WILTON — Veterans, family members, friends and officials gathered Sunday afternoon at the monument on Main Street to recognize Memorial Day.

State Rep. Russell Black, R-Wilton, welcomed those who had gathered in remembrance of those who made the ultimate sacrifice for the country.

“As we celebrate this 150th Memorial Day, the rights and freedoms that we so often take for granted are still under attack, both on our soil and abroad, which is why it is just as important to recognize the brave men and women who put their lives on the line daily to protect this great land we all cherish,” Black said.

He spoke of the first Memorial Day, proclaimed by Gen. John Logan, national commander of the Grand Army of the Republic, as a way to honor those who had died in the Civil War.

Known then as Decoration Day, the first recognition was held May 30, 1868.

“It wasn’t until after World War I that Americans began to honor the dead from all American wars with the celebration of Memorial Day,” Black said. “As Mainers, we know the price of freedom all too well. Our soldiers have heroically fought and died in every war from the Revolutionary War to today’s War on Terror.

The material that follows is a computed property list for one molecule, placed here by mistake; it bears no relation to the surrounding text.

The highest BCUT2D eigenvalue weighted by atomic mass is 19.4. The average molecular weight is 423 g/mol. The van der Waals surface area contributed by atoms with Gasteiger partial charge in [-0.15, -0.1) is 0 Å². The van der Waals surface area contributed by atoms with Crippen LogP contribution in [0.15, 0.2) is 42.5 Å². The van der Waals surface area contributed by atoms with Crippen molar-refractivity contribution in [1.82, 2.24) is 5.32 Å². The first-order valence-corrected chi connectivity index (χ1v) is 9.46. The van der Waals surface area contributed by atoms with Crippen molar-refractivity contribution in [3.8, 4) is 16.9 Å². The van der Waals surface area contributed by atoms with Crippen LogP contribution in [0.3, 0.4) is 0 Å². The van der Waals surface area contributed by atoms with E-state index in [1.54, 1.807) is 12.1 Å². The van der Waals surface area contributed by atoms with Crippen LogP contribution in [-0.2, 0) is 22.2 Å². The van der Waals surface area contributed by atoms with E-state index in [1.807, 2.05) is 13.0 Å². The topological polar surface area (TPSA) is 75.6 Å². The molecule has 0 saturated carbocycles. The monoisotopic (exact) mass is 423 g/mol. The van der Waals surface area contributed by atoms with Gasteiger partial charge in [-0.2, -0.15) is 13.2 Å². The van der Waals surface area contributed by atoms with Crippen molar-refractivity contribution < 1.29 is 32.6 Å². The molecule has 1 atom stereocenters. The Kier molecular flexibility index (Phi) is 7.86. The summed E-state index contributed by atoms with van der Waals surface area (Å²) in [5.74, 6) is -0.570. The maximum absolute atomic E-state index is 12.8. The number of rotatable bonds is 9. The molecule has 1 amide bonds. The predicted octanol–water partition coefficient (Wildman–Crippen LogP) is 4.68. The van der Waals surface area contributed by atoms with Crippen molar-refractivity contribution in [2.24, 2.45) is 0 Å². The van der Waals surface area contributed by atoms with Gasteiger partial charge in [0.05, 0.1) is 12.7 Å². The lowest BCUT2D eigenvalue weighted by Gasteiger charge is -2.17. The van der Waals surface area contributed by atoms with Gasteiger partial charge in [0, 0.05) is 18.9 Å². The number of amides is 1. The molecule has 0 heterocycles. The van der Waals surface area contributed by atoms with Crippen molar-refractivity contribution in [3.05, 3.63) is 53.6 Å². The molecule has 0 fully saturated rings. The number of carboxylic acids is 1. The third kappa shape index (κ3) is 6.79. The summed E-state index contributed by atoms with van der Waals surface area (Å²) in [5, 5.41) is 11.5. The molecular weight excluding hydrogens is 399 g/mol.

“During the Civil War, Maine played a critical role for the Union, supplying manpower, supplies, ships and arms. Fast forward to modern times: In 2011, Maine had the highest casualty rate per-capita of any state in the war in Afghanistan. Our state continues to have one of the highest percentages of veterans in the United States.”

Skip Thompson, a Korean War veteran and Wilton resident, placed a wreath at the monument.

The Rev. David W. Smith, pastor of the Wilton Congregational Church, offered a prayer.

World War II veteran Francis Palin, of Jay, and formerly of Wilton, dropped a wreath into Wilson Stream.

Trooper Jacob Roddy of the Maine State Police and Wilton police Officer Kevin Lemay then led a procession to the Wilton Lions Club hall.

Wilton resident and Vietnam War veteran Frank Harris and Matthew Smith, commander of American Legion Roderick-Crosby Post 28 in Farmington, placed a wreath at a monument there.

Smith then offered another prayer, after which Paul Harnden played taps.

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